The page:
If you meet a person who refuses to get vaccinated, there is a very good chance that they belong to a religion or a sect that is more fundamentalist and more extreme in their religious beliefs. People don’t want to say it — hell, I’ll say it — a lot of people don’t want to say it and they don’t want to admit it. There is backlash against the unvaccinated in a lot of places and some anger brewing, but the connection to the religious beliefs has been a lot of people don’t want to make it. They can see the connection is there, the correlation is there. There are a lot of ministers out there saying, ‘We will not wear their masks. It’s the sign of the devil.’ I don’t understand a lot of this stuff. ‘The vaccine is a sign of the antichrist,’ or something, I don’t even understand any of that. People are not making that connection, and they really should, at least not in public. I would like to think that in our movement away from heavy duty religiosity in this country, which is being spearheaded by young people — young people tend to be much less religious than their parents — that they are saying, ‘We want to go back to normal. We want to solve this COVID crisis.’ We can see that organized religion, especially extremist organized religion is something that’s getting in the way in our fight against COVID.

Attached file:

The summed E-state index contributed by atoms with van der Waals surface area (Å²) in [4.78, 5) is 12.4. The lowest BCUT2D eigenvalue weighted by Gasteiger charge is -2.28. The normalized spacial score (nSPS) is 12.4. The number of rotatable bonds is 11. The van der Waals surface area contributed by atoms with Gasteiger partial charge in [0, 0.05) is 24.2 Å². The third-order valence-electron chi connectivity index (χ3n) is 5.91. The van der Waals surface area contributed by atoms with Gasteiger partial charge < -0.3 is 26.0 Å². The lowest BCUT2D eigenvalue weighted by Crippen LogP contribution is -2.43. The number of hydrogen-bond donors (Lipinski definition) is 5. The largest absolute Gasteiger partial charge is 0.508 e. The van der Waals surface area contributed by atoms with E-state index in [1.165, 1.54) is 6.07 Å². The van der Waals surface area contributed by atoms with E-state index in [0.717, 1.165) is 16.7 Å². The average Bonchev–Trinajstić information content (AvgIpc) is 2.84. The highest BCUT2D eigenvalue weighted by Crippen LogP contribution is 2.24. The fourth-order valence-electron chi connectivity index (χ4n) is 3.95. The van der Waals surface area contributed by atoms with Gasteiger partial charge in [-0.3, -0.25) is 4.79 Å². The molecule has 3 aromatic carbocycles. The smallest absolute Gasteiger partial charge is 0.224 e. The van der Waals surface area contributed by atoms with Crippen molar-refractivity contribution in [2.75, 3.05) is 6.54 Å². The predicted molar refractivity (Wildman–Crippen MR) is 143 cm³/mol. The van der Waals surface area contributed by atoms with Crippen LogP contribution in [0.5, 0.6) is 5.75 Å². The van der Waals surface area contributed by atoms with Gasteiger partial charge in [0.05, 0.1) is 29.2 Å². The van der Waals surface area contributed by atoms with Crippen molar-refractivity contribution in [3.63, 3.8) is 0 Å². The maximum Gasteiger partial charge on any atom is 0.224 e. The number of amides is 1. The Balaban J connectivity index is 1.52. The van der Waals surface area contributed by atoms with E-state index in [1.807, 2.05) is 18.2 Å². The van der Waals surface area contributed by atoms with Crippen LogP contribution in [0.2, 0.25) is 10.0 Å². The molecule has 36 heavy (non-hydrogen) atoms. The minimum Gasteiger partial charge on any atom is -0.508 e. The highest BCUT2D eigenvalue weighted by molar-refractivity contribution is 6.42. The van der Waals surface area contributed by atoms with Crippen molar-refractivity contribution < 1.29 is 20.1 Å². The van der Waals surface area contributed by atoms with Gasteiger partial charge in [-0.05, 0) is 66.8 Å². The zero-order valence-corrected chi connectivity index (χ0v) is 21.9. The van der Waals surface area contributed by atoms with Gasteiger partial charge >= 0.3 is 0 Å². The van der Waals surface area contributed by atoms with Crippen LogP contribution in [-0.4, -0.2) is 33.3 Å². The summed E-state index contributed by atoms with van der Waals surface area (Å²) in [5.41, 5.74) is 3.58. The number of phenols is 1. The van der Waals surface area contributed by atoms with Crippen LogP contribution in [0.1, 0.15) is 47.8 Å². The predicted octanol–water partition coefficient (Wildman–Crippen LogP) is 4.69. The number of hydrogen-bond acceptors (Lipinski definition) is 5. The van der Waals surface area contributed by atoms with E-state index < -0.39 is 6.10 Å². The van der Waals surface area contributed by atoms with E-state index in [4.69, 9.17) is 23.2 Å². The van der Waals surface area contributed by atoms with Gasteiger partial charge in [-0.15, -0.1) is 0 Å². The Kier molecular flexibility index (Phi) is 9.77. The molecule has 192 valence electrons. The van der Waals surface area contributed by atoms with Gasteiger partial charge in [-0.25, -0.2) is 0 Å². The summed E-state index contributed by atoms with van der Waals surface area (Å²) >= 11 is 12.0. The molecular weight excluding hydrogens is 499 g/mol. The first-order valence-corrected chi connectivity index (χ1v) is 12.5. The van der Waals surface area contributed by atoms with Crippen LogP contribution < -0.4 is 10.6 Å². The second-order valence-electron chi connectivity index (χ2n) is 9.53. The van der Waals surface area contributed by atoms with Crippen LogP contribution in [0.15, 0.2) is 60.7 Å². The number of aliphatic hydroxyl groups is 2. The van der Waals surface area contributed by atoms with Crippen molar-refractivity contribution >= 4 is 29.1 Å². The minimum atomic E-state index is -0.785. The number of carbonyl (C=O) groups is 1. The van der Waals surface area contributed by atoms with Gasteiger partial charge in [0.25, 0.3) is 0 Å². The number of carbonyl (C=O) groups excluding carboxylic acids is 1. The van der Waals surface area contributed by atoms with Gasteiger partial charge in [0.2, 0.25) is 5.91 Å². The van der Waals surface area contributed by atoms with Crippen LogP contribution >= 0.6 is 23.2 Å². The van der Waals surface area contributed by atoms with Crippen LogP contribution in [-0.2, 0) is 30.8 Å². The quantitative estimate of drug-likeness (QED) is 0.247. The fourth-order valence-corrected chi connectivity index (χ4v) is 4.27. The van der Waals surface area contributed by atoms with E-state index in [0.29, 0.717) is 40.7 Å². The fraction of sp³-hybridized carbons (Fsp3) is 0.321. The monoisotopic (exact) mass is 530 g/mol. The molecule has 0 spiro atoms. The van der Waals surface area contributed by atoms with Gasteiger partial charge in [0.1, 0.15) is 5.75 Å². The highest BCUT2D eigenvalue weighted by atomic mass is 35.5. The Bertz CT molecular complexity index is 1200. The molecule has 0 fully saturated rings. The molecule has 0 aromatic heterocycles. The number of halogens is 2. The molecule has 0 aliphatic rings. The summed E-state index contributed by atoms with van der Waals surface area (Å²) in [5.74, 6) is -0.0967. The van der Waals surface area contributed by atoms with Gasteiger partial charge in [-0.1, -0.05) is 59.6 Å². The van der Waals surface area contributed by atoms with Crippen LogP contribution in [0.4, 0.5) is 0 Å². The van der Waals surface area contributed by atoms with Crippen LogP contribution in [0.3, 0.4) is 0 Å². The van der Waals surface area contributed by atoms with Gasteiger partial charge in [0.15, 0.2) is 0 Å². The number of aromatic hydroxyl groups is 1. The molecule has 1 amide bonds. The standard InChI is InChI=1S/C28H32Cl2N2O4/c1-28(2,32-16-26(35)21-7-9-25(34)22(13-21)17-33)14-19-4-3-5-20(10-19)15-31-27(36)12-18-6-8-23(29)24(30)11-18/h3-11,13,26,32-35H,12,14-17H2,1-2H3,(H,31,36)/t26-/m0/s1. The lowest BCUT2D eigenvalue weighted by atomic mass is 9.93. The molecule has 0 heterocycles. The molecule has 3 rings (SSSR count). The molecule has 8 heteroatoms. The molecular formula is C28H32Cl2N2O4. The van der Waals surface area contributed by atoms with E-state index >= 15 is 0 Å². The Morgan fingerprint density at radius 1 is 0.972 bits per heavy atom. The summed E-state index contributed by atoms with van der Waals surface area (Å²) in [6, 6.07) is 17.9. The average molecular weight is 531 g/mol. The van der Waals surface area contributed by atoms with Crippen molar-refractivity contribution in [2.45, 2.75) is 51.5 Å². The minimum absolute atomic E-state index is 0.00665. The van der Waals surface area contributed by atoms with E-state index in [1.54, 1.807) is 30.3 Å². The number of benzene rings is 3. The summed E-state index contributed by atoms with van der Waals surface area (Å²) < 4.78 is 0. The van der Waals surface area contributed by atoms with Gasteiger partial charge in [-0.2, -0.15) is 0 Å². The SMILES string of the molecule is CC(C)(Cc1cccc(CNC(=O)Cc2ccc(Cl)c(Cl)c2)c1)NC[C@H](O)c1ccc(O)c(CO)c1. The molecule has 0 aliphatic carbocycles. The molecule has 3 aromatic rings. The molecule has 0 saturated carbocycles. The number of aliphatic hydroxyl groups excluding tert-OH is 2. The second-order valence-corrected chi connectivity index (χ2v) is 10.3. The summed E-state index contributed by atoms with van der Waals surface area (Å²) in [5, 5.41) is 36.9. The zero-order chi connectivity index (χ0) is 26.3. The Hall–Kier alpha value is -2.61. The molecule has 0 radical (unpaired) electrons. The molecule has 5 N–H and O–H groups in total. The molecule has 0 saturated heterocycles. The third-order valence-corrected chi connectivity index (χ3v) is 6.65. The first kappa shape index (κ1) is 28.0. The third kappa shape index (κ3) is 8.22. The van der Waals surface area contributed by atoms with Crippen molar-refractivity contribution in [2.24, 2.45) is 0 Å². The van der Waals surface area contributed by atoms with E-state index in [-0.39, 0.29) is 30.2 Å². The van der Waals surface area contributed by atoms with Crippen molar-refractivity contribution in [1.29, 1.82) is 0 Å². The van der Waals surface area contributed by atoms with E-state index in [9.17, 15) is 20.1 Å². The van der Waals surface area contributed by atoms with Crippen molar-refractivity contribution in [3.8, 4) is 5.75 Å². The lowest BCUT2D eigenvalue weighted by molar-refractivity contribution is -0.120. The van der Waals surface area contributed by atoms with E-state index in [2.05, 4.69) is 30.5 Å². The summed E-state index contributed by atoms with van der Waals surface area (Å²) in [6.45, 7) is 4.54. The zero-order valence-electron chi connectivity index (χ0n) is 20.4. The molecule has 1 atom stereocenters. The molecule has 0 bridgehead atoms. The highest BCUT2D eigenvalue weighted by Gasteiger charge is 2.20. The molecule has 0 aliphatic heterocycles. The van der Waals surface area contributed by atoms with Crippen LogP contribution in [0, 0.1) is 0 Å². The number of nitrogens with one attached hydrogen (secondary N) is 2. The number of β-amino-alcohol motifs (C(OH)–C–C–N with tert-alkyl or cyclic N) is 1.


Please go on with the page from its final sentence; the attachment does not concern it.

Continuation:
Jacobsen: How do you think this is changing demographic attitudes about supernatural ideas, not just religion in general?

Engel: Well, let’s put it this way. From a theoretical point of view, I think it is changing attitudes. It would make sense that we change attitudes. That people would see how many religious people who prayed, et cetera, got COVID and died from it. Not just that, but also at a time when it seems like it’s a public good or a common good for everybody to get vaccinated, I think that they can see that extremist religion is a force against that. Not just a force against that, but also, it’s not helping anybody. There are religious people all over the place who are falling dead from COVID. I would think, at least theoretically, that you’d make that connection, especially a young person who might be open to new ideas, and say, ‘If that doesn’t work, if praying has not saved people from dying from COVID, maybe, we should rethink this whole prayer thing in general,’ and make that sort of connection. In many places, there is obviously a very big reluctance to look at things in that logical sense.